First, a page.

Department of Medicine, University of Zurich, Zurich, Switzerland University of Zurich and Department of Consultation-Liaison Psychiatry and Psychosomatic Medicine, University Hospital Zurich, Zurich, Switzerland
Oriane Aebischer
Affiliation:
Educational Unit, School of Medicine, Faculty of Biology and Medicine, University of Lausanne, Lausanne, Switzerland
David Gachoud
Affiliation:
Department of Internal Medicine, Lausanne University Hospital, Lausanne, Switzerland Educational Unit, School of Medicine, Faculty of Biology and Medicine, University of Lausanne, Lausanne, Switzerland
Roland von Känel
Affiliation:
Department of Medicine, University of Zurich, Zurich, Switzerland University of Zurich and Department of Consultation-Liaison Psychiatry and Psychosomatic Medicine, University Hospital Zurich, Zurich, Switzerland
Sonja Weilenmann
Affiliation:
University of Zurich and Department of Consultation-Liaison Psychiatry and Psychosomatic Medicine, University Hospital Zurich, Zurich, Switzerland Department of Psychology, University of Zurich, Zurich, Switzerland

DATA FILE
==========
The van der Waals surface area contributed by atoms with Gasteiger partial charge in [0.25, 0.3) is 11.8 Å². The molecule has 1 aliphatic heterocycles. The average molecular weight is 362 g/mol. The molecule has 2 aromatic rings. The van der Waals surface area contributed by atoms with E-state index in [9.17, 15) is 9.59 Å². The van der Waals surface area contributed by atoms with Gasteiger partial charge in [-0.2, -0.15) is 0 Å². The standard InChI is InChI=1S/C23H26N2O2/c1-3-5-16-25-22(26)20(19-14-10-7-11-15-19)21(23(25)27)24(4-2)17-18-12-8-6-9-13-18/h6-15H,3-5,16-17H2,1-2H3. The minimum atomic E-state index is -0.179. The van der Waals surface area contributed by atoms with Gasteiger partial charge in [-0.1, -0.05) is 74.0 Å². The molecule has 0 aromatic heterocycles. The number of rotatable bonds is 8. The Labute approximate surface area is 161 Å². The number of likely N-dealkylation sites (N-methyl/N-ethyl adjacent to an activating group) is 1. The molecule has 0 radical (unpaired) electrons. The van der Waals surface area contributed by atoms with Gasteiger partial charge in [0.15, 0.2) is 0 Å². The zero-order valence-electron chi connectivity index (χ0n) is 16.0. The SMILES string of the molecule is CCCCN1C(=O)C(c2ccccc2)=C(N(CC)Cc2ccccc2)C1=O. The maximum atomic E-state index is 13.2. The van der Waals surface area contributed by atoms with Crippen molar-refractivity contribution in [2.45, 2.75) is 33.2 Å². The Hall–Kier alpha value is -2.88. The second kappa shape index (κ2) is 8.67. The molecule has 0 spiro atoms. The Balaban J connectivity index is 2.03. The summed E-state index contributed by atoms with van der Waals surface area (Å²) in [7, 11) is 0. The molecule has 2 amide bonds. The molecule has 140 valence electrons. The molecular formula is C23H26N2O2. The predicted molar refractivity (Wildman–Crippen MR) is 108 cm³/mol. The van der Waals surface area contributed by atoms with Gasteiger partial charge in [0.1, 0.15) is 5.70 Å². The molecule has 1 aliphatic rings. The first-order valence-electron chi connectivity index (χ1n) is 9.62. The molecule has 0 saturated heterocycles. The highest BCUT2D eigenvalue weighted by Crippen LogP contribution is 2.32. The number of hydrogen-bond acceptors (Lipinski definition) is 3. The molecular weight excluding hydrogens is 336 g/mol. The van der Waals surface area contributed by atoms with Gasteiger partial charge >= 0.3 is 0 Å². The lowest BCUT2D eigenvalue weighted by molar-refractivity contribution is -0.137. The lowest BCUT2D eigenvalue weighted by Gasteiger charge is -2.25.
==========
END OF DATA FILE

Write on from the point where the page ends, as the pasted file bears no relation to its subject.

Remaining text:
*
Author for correspondence: Tobias R. Spiller, E-mail: tobias.r.spiller@gmail.com
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Abstract

Background

Virus outbreaks such as the current SARS-CoV-2 pandemic are challenging for health care workers (HCWs), affecting their workload and their mental health. Since both, workload and HCW's well-being are related to the quality of care, continuous monitoring of working hours and indicators of mental health in HCWs is of relevance during the current pandemic. The existing investigations, however, have been limited to a single study period. We examined changes in working hours and mental health in Swiss HCWs at the height of the pandemic (T1) and again after its flattening (T2).